WITH PREPOSTEROUS claims, shameful invectives, bully talk and seat-of-the-pants math, Maryland Gov. Robert L. Ehrlich Jr. and Senate President Thomas V. Mike Miller Jr. are pulling almost every political stunt in the book to try to ram slot machines into Maryland. As Mr. Ehrlich lunges for numbers and details to pencil into a bill he has yet to produce, Mr. Miller -- point man for racing and gambling interests that have plopped more than a half-million dollars into a campaign-fund committee he heads -- is leading the charge. It's slots or fiscal doomsday, says the Senate president, urging his fellow lawmakers to follow the governor in a sloppy dash to pass something, anything, in the coming weeks -- and never mind how it might change the face of the Free State in the coming years or decades.

House Speaker Michael E. Busch -- whom Mr. Miller and Mr. Ehrlich keep showering with insults -- is working with a growing group of legislators to present a budget that assumes no slots revenue for at least a year. It would achieve balance with tax-loophole closings, some program cuts and perhaps an increase in the alcohol tax. We know Mr. Ehrlich says he will veto any tax, but why an alcohol tax increase? He has yet to explain his objection.

Mr. Ehrlich also has resorted to using children as political hostages, warning that Thornton Commission school aid, designed to help poorer areas of the state, won't be forthcoming without slots. He's breaking his word: During the campaign he promised children's welfare advocates that Thornton funding would not be linked to slots. An Ehrlich spokesman agreed that the governor did make the promise but said that without slots "it might not be the Thornton we know today," because his promise not to raise taxes takes precedence. Funding Thornton may be a challenge; but fuzzy claims of enormous slot machine revenue are hardly a solid financial foundation for public education. At the same time Mr. Ehrlich is saying Thornton school money is in jeopardy, his slots-pushers -- including former House speaker Casper R. Taylor Jr. -- are trying to entice rural lawmakers with talk of more state aid for their school districts if only they will vote for slots.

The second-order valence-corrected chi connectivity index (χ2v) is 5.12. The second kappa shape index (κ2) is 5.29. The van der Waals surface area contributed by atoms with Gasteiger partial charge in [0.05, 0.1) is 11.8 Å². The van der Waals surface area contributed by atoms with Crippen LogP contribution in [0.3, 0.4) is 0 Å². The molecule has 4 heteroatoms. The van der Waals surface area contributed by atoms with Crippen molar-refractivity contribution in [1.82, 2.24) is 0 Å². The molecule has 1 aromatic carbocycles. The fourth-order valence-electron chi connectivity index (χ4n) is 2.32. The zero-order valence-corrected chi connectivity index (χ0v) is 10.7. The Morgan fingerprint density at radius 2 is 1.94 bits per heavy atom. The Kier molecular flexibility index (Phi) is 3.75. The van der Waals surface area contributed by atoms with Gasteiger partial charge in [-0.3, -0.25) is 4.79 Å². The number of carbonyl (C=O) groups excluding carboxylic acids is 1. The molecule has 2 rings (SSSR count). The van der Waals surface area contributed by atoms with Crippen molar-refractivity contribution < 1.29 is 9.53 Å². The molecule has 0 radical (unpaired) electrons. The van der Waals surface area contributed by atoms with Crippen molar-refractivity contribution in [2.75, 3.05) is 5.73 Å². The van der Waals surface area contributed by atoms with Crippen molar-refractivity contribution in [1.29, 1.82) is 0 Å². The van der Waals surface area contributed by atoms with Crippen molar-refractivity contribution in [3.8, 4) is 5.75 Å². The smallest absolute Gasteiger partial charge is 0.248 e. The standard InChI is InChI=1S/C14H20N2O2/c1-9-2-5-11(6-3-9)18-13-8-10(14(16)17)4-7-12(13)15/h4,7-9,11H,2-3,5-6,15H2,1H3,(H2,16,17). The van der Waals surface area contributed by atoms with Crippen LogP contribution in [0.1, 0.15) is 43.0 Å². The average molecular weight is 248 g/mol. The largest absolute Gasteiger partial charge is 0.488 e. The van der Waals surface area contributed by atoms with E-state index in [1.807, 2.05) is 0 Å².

Adding to all the madness -- and subtracting from whatever the state's take might be -- is talk of sweetening the pot for racetrack owners by eliminating $350 million in one-time licensing fees that Mr. Ehrlich once thought of as a budget plug. At this point, the owners appear to be calling the shots for the governor. Then there are the hints to other lawmakers -- and casino lobbyists now coming out of the wings -- that additional slots sites and full-blown gambling houses could be coming to a district near them. For minority concerns, slots backers are trotting out African American athletes and business leaders to sing the praises of big-time gambling and to dangle partnership possibilities.

It's a grotesque scene, with the gambling interests playing fast and loose with the governor and certain lawmakers to make Maryland financially dependent on games of chance. It's also getting late in Annapolis; the legislature must pass a budget bill by March 31. The frantic rollout of a welcome mat for slot machines is the wrong way for Maryland to address its financial problems.